17 May 2012

Attorney General Publishes Family Law Act Resources

On 16 May 2012, the Ministry of Justice (formerly the Ministry of the Attorney General) released a variety of resource materials for the new Family Law Act. These documents are available online at


and include:
  1. a section by section explanation of the new legislation (PDF) with the government's interpretation of the meaning and intention of each provision;
  2. a table of concordance (PDF) between the new Family Law Act and the old Family Relations Act;
  3. a question and answer format discussion of common questions (PDF) about the new legislation; and,
  4. a survey of the highlights of the new legislation,
among other helpful things. I am curious to see how the explanation of the new legislation will be used in practice. Although this document has a note on each page saying
"This document was developed by the Ministry of Justice to support the transition to the Family Law Act. It is not legal advice and should not be relied upon for those purposes."
whether it's legal advice or not, it's still a government-issued document interpreting new legislation and I expect will be used for precisely that purpose in court.

3 comments:

  1. I have a concern with respect to protection orders:if the actions or behavior caused a protection to be issued by FAMILY LAW COURTS because the behavior was not criminal.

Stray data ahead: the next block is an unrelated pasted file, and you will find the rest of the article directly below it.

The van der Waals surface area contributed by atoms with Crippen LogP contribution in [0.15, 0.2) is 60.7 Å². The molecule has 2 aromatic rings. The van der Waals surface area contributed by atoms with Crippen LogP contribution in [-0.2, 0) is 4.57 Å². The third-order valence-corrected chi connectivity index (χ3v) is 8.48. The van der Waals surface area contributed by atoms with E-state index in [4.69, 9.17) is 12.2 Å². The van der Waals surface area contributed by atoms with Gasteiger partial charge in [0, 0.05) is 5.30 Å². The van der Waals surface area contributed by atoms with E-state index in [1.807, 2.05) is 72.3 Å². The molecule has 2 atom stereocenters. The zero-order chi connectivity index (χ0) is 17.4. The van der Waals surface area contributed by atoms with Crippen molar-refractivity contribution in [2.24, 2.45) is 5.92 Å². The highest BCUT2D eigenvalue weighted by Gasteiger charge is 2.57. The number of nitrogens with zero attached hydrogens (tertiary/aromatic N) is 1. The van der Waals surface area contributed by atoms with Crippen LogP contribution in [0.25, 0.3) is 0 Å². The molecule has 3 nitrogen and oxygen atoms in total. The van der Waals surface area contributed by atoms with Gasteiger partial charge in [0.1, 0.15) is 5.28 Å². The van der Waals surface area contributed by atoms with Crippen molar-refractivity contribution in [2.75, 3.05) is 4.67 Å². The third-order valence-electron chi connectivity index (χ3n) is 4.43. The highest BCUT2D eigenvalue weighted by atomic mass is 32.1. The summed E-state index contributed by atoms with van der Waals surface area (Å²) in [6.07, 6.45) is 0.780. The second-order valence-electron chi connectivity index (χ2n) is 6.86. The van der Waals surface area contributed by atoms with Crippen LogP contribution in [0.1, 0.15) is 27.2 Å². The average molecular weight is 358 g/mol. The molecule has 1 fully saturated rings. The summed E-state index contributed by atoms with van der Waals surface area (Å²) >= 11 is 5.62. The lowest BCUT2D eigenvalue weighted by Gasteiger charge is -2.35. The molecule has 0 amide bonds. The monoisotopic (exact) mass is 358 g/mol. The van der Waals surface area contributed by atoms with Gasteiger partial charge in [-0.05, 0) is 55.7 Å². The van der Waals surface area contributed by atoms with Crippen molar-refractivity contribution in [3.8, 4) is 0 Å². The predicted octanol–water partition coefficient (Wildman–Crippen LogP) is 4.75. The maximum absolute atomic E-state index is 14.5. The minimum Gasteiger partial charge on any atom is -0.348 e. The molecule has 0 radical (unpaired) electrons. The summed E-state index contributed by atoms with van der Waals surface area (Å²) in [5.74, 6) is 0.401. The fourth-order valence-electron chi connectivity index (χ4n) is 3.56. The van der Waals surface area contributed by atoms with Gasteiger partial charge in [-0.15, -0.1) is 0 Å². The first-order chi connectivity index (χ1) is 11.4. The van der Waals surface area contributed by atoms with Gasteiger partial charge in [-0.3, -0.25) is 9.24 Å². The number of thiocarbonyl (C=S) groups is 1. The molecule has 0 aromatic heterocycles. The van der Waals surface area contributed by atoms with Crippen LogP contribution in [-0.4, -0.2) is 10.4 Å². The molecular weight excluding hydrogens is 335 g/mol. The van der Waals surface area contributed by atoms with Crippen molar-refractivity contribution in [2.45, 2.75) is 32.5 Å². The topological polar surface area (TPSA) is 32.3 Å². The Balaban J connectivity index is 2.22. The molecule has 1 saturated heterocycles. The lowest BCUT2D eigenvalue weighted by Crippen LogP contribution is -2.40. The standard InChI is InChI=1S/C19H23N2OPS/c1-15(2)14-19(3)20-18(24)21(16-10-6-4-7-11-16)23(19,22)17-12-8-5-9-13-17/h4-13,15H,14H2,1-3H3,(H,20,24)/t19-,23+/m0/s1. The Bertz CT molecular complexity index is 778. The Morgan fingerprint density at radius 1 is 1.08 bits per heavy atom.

So I ask how is it that the same behavior is now criminally enforced after a protection order is issued based on NO criminal evidence or proper use of in the criminal courts.
    Protection are more about judgement(in my opinion)of the court than evidence needed in the criminal court.
    When the original actions or behavior are not prosecuted or order issued under the criminal code,but may have criminal implications in the future based on what original evidence?
    So more caution about issuing a protection order needed to be taken compared to now enforced restraining orders(FRA)to protect the rights of citizen under the Charter of Canada!!
    Maybe protection orders should be only issued by criminal court and have the proper evidence need under the criminal code,not some politician(s) or career civil servant(s)idea of justice!!

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    Replies
    1. I think that the protection orders under the FLA aren't too different than restraining orders under the FRA in terms of the sort of evidence required to make the order. The difference is that there is no way to enforce FLA protection orders except under a provision of the Criminal Code, s. 127, that makes it an offence to disobey a court order.

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  2. You people want it both ways...criminal implications for an order that does not have evidence that meets the criminal court standards before the order or after the protection order is issued.
    I think it`s none of your business being in the criminal court for civil matter!!...have too much power then!!
    When the original action was not criminal and if the same action or behavior that brought the order in the first place is now criminal.Either you break the criminal code or you don`t...way to much control!!
    What is the standard for imposing a protection order,does the court have to prove beyond a reasonable doubt concerning evidence before issuing an order??

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